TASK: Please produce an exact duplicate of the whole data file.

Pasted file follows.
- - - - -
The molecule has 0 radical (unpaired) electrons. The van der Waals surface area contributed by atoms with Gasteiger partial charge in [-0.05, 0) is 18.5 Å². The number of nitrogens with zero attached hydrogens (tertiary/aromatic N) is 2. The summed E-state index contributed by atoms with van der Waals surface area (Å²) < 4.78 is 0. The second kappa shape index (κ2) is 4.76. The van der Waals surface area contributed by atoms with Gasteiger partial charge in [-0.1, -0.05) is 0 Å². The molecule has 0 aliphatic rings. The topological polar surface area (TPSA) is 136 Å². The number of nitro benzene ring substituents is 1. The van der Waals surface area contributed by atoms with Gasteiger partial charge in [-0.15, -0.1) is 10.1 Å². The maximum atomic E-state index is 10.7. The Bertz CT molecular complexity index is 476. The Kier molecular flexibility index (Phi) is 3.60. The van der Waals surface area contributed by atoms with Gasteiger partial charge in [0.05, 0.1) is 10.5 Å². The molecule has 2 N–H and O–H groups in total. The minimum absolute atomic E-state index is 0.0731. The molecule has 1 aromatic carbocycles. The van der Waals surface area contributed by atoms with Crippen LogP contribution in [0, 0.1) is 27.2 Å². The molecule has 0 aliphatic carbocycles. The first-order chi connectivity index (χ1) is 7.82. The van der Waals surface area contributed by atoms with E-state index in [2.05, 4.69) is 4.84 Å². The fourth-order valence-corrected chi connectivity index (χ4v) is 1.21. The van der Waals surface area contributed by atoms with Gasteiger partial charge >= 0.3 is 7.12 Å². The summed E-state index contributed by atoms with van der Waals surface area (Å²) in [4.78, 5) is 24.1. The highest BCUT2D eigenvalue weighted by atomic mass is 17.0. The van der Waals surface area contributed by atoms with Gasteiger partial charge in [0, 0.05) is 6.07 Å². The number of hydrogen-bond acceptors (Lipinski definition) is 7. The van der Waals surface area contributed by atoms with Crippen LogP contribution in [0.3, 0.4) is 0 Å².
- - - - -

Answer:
The molecule has 0 radical (unpaired) electrons. The van der Waals surface area contributed by atoms with Gasteiger partial charge in [-0.05, 0) is 18.5 Å². The number of nitrogens with zero attached hydrogens (tertiary/aromatic N) is 2. The summed E-state index contributed by atoms with van der Waals surface area (Å²) < 4.78 is 0. The second kappa shape index (κ2) is 4.76. The van der Waals surface area contributed by atoms with Gasteiger partial charge in [-0.1, -0.05) is 0 Å². The molecule has 0 aliphatic rings. The topological polar surface area (TPSA) is 136 Å². The number of nitro benzene ring substituents is 1. The van der Waals surface area contributed by atoms with Gasteiger partial charge in [-0.15, -0.1) is 10.1 Å². The maximum atomic E-state index is 10.7. The Bertz CT molecular complexity index is 476. The Kier molecular flexibility index (Phi) is 3.60. The van der Waals surface area contributed by atoms with Gasteiger partial charge in [0.05, 0.1) is 10.5 Å². The molecule has 2 N–H and O–H groups in total. The minimum absolute atomic E-state index is 0.0731. The molecule has 1 aromatic carbocycles. The van der Waals surface area contributed by atoms with Crippen LogP contribution in [0, 0.1) is 27.2 Å². The molecule has 0 aliphatic carbocycles. The first-order chi connectivity index (χ1) is 7.82. The van der Waals surface area contributed by atoms with E-state index in [2.05, 4.69) is 4.84 Å². The fourth-order valence-corrected chi connectivity index (χ4v) is 1.21. The van der Waals surface area contributed by atoms with Gasteiger partial charge >= 0.3 is 7.12 Å². The summed E-state index contributed by atoms with van der Waals surface area (Å²) in [4.78, 5) is 24.1. The highest BCUT2D eigenvalue weighted by atomic mass is 17.0. The van der Waals surface area contributed by atoms with Gasteiger partial charge in [0, 0.05) is 6.07 Å². The number of hydrogen-bond acceptors (Lipinski definition) is 7. The van der Waals surface area contributed by atoms with Crippen LogP contribution in [0.3, 0.4) is 0 Å².